Over the past 20 years, positron emission tomography (PET) and MRI systems have evolved slowly but steadily. The most important step toward the establishment of PET as a clinically viable tool was the introduction of combined PET/computerized tomography (CT) in 1998 by David Townsend and Ronald Nutt.[4] Clinical MRI evolved toward higher fields, faster imaging sequences, and whole-body imaging capabilities. Especially for brain imaging, 3-Tesla MRI is now the standard.[5]

PET with 18F-Fluoro deoxy glucose (FDG) has become an essential imaging modality in oncology for diagnosing, staging, and predicting prognosis. However, its utility remains limited in neuro oncology because of the high rate of physiologic glucose metabolism in normal brain tissue. However, compared with standard 18F-FDG PET studies, quantitative dual-time-point18 F-FDG PET can improve sensitivity for the identification and volume delineation of HGG.[6]

PET and MRI provide complementary information in the study of the human brain. Simultaneously acquired data allows the spatial and temporal correlation of the measured signals, creating opportunities impossible to realize using stand-alone instruments.[7]

We discuss the case of a young female where PET-MRI proved an able adjunct in diagnosing an active disease in the background of PP.

A 26-year-old young female with glioblastoma multiforme (GBM) presented after a previous irradiation for a grade II astrocytoma. She had complaints of gradually worsening left hemiparesis, incontinence, headache, and seizures. The patient's Karnofsky performance score (KPS) was 60.

Patient was diagnosed with a right fronto-temporal (FT) glioma in 2010 [Figure 1]. She was operated upon in June 2010. The postoperative HP was grade II astrocytoma with focal areas of high MIB-1 labeling index. Patient underwent RT to a total dose of 5400 centigray (cGy) till August 2010. A post-RT MRI done in November 2010 was suggestive of residual change in right FT lobes with no other abnormality [Figure 2].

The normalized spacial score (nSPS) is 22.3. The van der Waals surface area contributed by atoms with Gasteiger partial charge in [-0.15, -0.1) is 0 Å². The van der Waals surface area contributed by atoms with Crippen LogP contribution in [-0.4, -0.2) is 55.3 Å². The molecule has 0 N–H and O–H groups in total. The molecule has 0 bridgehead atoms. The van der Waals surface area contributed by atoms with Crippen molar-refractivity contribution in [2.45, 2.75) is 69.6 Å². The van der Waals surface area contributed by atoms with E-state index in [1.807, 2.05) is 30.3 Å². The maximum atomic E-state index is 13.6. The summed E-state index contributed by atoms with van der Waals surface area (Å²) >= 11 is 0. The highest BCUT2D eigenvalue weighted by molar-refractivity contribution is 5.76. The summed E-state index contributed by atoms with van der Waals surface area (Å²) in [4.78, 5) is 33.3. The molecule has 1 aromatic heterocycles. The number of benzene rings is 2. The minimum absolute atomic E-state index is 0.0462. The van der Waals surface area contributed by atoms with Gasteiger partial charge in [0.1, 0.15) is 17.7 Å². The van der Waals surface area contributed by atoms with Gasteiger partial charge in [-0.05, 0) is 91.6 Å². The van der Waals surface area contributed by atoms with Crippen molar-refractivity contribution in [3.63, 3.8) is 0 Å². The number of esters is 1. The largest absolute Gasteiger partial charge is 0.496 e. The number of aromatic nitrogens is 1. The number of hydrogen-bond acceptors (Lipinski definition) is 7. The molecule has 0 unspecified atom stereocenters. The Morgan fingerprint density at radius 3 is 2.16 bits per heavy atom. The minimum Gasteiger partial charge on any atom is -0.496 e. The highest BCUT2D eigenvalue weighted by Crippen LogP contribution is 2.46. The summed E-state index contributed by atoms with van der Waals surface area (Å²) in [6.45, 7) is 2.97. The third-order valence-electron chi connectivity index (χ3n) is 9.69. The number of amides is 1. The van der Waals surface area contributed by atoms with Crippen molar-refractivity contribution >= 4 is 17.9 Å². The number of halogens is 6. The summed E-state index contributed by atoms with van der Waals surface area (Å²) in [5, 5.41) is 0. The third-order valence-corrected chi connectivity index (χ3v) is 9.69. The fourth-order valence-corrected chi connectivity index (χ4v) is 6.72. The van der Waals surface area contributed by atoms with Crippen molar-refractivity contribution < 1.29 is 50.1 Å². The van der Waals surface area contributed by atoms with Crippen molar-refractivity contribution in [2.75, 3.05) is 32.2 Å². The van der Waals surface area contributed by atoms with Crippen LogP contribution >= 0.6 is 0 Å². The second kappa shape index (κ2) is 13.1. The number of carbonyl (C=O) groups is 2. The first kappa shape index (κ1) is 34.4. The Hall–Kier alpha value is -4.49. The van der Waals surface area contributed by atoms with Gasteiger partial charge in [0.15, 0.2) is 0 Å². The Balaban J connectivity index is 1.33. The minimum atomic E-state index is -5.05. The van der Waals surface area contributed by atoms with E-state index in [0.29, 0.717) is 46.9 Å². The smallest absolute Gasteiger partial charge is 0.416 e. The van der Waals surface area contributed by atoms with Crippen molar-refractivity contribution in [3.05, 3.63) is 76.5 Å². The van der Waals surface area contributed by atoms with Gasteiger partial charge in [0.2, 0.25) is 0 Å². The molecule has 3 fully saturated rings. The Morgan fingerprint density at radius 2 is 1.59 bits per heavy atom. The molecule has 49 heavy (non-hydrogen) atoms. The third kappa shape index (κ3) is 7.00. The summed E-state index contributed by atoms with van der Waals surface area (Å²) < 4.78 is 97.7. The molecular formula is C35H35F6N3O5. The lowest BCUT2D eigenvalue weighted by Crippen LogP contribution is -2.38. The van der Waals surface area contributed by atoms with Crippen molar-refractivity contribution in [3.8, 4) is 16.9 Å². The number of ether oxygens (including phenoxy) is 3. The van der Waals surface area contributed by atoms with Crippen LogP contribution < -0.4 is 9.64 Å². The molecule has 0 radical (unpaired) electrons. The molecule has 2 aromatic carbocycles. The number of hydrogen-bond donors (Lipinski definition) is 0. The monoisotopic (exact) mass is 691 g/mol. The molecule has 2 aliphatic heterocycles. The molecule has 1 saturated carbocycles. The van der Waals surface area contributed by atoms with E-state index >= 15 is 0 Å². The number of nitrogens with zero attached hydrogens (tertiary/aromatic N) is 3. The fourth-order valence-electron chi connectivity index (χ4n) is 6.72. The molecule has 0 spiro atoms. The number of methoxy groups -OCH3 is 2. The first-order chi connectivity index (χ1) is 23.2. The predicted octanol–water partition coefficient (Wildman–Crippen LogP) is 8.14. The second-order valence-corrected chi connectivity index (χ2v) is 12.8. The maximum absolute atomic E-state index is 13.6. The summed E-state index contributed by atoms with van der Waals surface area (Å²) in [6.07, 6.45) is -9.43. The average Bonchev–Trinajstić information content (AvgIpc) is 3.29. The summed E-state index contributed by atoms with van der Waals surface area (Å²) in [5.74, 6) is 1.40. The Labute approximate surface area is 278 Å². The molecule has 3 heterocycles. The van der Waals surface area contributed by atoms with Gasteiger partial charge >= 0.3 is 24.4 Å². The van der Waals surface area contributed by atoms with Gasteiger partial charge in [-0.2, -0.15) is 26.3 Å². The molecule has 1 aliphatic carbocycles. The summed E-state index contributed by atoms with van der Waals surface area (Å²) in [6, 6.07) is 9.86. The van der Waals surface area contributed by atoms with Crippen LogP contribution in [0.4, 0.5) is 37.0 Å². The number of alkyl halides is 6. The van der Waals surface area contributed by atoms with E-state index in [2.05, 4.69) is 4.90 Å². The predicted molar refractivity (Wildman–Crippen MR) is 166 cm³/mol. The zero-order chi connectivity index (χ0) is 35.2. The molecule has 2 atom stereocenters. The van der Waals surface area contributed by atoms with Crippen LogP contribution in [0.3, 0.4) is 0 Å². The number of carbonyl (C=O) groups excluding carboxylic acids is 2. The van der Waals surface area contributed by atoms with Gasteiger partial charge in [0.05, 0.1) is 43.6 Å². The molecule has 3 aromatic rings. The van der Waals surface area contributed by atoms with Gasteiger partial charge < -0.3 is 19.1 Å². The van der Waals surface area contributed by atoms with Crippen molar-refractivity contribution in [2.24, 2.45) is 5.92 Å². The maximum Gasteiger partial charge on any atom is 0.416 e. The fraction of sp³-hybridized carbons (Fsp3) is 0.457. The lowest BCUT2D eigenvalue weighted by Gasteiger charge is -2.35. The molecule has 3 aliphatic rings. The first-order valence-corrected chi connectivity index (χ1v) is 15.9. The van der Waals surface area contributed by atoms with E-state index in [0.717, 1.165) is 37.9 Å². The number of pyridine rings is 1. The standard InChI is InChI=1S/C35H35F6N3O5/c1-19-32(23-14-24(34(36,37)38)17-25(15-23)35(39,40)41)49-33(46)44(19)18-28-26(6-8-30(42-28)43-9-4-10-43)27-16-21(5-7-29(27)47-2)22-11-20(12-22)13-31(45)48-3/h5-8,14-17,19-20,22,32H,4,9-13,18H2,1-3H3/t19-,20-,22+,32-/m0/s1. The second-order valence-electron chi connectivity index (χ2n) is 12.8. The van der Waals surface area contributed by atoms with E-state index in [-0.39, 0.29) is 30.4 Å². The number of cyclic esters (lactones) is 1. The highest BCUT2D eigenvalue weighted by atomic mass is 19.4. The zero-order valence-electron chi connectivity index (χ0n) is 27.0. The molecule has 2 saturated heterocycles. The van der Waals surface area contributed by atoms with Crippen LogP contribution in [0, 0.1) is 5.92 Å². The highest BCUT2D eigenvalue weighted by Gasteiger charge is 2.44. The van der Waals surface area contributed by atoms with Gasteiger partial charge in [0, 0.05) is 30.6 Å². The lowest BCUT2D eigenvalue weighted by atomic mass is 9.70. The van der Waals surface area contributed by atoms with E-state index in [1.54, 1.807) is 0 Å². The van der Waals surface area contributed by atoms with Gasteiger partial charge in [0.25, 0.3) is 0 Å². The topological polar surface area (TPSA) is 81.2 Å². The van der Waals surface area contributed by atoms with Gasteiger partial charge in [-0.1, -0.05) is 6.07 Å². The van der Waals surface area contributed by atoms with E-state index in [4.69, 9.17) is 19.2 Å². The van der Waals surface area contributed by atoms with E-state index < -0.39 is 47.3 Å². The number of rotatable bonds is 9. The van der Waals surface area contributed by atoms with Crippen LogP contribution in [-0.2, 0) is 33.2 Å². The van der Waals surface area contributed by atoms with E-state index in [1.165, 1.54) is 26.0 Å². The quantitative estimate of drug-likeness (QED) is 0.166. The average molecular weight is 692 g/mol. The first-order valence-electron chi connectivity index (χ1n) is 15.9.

First scan, June 2010
Figure 1
First scan, June 2010
Postsurgery radiotherapy scan, November 2010
Figure 2
Postsurgery radiotherapy scan, November 2010

She was apparently alright for 2 years with serial follow up imaging when she started having complaint of dull headache. A contrast MR was performed and was presumed as a PP and patient was treated with medical decompressive therapy. However, the patient did not respond to it and instead developed further neurological deterioration. She then underwent a whole body F-18 FDG PET-MRI scan in January 2013. Simultaneous MRI PET study of brain was done 45 minutes after intravenous administration of 9.0 milli Curie of F-18 FDG. In addition, proton MRI of brain was done before and after administration of 10 ml IV gadolinium contrast OMNISCAN (Gadodiamide) with T1, T2W and FLAIR sequences using matrix coil. MR-based attenuation correction was done based on Dixon sequences. Postacquisition data analysis was done using syngoVIA MR engine with multimodal image fusion [Figures 35], which revealed an enhancing lesion in inferolateral relation to the margins of the postoperative cavity along with an enhancing necrotic lesion seen in anteromedial relation to the operated bed showing mild diffuse tracer uptake. However, the mildly enhancing lesion with bulkiness seen posterior to the operated bed showed an increased tracer uptake with further increase in delayed images (standard uptake value maximum of 7.32) that was suspicious of recurrence [Figure 4 arrow]. The patient underwent a repeat surgery with the postoperative HP diagnosis of GBM.

Positron emission tomography-magnetic resonance images
Figure 3
Positron emission tomography-magnetic resonance images
18-Fluoro deoxy glucose PET-MRI brain images (see arrow)
Figure 4
18-Fluoro deoxy glucose PET-MRI brain images (see arrow)
Whole body 18-FDG PET-MRI
Figure 5